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Low cost, high expectations

The low cost model in the Middle East has not been short of opportunities. Steve Johnson provides an overview of the key players, market segments and challenges
 

The Middle East has a somewhat different low cost model – put simply, passengers generally have higher service expectations. The airlines position themselves accordingly with a hybrid offer – business class in addition to economy and seat density, food, baggage allowances and airport facilities more akin to full service operations. With the dominance of the region’s national carriers, paring things to the bone and then charging for it is not the best course for success. Think less ‘low cost’ and more ‘better value’.

 

However, as things stand, the LCC market share in the Middle East is still some way off the significant levels enjoyed by operators in other regions. Although accommodating fleet growth to these levels could have been ‘interesting’ for aircraft manufacturers to fulfil, the real issues are more fundamental. Standing in the way of maximising the sector’s potential are the Middle East’s challenges of regulation, lack of open skies policy and competition restrictions.

 

Simon Elsegood, senior analyst for the Middle East at CAPA Centre of Aviation, says most states in the Middle East heavily favour their national carriers and the barriers to entry in some markets in the region are prohibitive. 

 

“While a lot of Gulf states have been eager to open up market access with Europe, North America, Africa and Asia-Pacific states, they haven’t approached regional liberalisation with the same eagerness,” says Elsegood.

 

With several major airport developments taking place to accommodate more flights and greater passenger numbers, there is another major factor affecting growth. John Strickland, Director at JLS Consulting, says; “Air traffic control capacities remain a challenge as route numbers continue to increase. This has to be tackled by investment and a coordinated approach by all players.” 

 

Nevertheless, the four main operators – Air Arabia, flydubai, Flynas and Jazeera Airways – are sounding typically bullish about what the future holds. Positions are backed by some promising performances so far in 2016 with regular new route announcements. In short, the airlines want and need to grow the market; by whatever means.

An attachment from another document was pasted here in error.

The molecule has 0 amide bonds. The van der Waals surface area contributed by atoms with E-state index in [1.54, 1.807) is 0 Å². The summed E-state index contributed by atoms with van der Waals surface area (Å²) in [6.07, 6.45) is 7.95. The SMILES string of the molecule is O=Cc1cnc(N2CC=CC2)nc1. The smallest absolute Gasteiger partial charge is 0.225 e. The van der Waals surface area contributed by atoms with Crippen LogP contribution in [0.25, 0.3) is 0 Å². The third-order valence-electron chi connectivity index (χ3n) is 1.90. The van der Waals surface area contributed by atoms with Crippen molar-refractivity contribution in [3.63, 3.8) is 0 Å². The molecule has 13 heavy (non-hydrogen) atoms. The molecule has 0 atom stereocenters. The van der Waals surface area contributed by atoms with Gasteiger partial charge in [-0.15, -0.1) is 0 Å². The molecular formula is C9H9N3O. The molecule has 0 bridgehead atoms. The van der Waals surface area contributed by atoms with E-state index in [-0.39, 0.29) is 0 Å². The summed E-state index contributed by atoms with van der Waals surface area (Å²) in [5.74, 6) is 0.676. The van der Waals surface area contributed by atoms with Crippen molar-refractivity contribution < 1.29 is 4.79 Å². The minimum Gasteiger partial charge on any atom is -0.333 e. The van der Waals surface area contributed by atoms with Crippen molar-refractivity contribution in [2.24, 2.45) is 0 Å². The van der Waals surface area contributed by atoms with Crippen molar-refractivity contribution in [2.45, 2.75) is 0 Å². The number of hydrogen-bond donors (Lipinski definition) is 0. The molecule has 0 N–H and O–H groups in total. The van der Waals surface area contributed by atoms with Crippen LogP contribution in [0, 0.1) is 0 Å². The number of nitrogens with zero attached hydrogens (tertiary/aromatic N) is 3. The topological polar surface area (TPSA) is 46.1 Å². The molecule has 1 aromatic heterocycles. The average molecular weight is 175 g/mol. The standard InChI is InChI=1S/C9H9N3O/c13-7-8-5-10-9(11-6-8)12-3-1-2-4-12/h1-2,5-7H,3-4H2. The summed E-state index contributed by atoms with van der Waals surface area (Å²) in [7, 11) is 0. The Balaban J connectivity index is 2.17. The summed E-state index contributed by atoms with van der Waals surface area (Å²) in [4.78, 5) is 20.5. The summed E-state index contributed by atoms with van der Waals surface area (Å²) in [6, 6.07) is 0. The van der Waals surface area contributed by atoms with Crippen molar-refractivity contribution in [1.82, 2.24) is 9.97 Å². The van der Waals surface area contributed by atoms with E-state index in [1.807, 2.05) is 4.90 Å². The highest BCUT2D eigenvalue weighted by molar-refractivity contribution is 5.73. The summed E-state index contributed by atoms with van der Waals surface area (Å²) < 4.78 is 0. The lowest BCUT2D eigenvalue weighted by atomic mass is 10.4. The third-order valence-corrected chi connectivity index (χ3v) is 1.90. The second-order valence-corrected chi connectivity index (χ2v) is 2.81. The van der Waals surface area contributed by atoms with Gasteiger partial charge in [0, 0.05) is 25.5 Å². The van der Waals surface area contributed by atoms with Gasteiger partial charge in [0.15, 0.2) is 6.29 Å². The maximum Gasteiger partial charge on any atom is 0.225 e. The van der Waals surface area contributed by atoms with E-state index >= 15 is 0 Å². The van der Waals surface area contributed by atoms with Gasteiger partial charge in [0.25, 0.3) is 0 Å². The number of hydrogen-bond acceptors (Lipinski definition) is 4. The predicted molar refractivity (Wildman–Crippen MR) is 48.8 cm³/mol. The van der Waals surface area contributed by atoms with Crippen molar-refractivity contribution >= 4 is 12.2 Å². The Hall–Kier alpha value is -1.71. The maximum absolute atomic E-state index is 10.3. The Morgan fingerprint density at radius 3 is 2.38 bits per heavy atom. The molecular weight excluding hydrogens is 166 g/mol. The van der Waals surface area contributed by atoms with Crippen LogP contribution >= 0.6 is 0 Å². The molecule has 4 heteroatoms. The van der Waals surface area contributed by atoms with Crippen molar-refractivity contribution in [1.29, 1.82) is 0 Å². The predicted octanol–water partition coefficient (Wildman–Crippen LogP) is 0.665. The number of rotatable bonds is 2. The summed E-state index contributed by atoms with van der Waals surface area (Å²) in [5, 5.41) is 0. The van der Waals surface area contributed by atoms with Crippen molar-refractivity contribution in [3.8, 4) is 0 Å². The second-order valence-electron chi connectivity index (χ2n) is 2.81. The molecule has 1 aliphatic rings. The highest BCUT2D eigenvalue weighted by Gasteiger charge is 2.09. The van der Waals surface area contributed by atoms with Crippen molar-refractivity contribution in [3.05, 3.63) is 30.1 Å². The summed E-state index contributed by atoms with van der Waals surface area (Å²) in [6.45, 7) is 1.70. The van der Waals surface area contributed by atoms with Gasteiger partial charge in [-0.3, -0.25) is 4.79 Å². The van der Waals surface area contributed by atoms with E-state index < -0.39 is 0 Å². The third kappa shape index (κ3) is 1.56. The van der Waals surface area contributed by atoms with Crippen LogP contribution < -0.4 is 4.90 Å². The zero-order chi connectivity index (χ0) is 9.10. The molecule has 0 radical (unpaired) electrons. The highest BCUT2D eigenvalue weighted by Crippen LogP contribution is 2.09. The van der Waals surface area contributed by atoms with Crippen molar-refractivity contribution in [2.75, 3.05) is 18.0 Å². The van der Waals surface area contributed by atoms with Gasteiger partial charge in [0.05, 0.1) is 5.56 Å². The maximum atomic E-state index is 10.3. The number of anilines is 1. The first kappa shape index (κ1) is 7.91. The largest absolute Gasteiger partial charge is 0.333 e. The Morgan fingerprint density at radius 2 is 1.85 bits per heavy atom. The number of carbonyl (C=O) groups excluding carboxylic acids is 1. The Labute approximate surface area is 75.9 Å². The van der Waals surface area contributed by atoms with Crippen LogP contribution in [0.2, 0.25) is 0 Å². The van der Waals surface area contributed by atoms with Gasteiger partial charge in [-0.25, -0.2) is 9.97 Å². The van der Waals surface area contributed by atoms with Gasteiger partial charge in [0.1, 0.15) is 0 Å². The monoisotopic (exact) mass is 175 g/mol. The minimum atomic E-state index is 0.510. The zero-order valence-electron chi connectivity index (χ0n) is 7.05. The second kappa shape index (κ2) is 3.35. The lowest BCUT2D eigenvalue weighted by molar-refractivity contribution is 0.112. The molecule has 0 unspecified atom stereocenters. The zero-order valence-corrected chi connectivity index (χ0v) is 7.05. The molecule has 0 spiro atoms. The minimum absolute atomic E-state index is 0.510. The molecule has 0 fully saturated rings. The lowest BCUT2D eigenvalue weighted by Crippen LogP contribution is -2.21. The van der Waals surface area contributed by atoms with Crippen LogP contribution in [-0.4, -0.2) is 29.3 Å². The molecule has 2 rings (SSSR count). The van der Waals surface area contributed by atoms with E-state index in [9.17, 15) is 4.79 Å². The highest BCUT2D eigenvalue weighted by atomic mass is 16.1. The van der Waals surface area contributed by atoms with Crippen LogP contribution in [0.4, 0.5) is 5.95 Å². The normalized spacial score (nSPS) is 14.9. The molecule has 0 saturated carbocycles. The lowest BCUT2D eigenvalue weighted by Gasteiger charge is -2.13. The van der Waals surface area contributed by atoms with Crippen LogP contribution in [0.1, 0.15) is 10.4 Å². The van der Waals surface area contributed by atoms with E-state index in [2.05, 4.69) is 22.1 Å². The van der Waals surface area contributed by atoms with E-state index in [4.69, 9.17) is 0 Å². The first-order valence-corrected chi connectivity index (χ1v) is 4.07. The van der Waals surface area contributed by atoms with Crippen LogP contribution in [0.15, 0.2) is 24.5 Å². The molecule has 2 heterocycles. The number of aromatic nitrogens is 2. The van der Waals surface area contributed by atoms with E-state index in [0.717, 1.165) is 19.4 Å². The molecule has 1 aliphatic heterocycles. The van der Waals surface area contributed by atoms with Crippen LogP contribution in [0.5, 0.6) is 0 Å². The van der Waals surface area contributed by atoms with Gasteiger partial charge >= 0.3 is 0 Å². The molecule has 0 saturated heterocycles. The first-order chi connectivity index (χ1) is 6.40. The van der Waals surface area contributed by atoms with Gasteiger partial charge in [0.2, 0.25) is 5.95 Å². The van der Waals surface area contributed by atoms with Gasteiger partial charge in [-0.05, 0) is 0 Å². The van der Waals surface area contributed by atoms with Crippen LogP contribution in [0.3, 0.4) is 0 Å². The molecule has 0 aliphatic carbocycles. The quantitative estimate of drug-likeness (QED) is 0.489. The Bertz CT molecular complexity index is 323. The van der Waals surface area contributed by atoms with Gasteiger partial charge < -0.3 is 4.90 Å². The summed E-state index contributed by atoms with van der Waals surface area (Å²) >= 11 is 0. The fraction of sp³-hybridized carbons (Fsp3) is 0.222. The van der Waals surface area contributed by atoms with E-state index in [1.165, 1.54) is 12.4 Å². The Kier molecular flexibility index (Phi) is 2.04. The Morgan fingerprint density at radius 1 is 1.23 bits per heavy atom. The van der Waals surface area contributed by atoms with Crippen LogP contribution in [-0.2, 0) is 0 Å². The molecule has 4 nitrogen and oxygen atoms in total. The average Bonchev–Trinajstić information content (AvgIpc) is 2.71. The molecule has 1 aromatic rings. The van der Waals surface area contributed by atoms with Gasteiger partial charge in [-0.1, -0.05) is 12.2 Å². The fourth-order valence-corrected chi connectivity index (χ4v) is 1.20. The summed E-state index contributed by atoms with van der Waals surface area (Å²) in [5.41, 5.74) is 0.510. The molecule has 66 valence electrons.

Looking at aircraft orders and net fleet growth projections, things are a little unclear but it could be just a question of timing. The decision process may be stalled, but Riyadh-based Flynas is still planning a 60 aircraft order plus 40 options this year with a possible move away from Airbus to Boeing or Bombardier. Flydubai has 75 Boeing 737 MAX 8 aircraft on order, Sharjah UAE-based Air Arabia has a commitment for 44 A320s.

 

Kuwait-based Jazeera Airways, the smallest of the operators in the sector, with just seven A320s and 16 Middle East destinations, is clearly looking to add quality to its offer. Chairman Marwan Boodai reports a successful start to 2016. “Our outlook for the year remains unchanged and in line with seasonality. While the excessive overcapacity on the sectors we operate poses a downward pressure on yields, we expect to counter this in the peak summer season and close the year with growth in operational profits.”

 

In February, Jazeera Airways launched its ‘Next Big Thing’ strategy – a series of what the operator refers to as ambitious game changing initiatives to attract and retain more customers. Remote single stop check-in with valet parking and luggage assistance is currently in development at Kuwait International Airport. Due to be operational by the end of 2016, services are designed to bypass the airport’s parking and check-in congestion.

 

In July, Jazeera Airways opened its business class lounge at the airport – the first Kuwaiti airline to do so. With an unobstructed view of the tarmac, passenger services include high-speed internet with food and drink provision. Starting Q1 2017, Jazeera’s fleet will be equipped with broadband internet technology from Rockwell Collins. The airline is the launch customer for these services offering livestream TV, movies, news and sports on any personal device.

 

Boodai states that the past two years have been transformational for the airline. “In 2015, we exited the aircraft leasing business to focus on the airline. We attracted more passengers, despite the political and economic challenges we face. With the Next Big Thing, we have a three year strategy in place to transform our product,” Boodai says.

 

Strategically, Jazeera Airways is currently looking to expand its network to include key long haul destinations by partnering with an international operator. Though still in its early stages, the airline confirms the new routes will be non-stop and offered through a true partnership with a global airline. Jazeera Airways may be a small operator as things stand, but it gives every impression of thinking big.

 

Air Arabia positions itself as the largest LCC in the Middle East and north Africa. The airline is publically listed, has a fleet of 44 Airbus A320s flying to over 100 destinations and maintains an economy class only strategy. Since the beginning of 2015, Air Arabia has added more than 25 new routes across its multi-hub operation, including Sarajevo and Batumi in Georgia. >>


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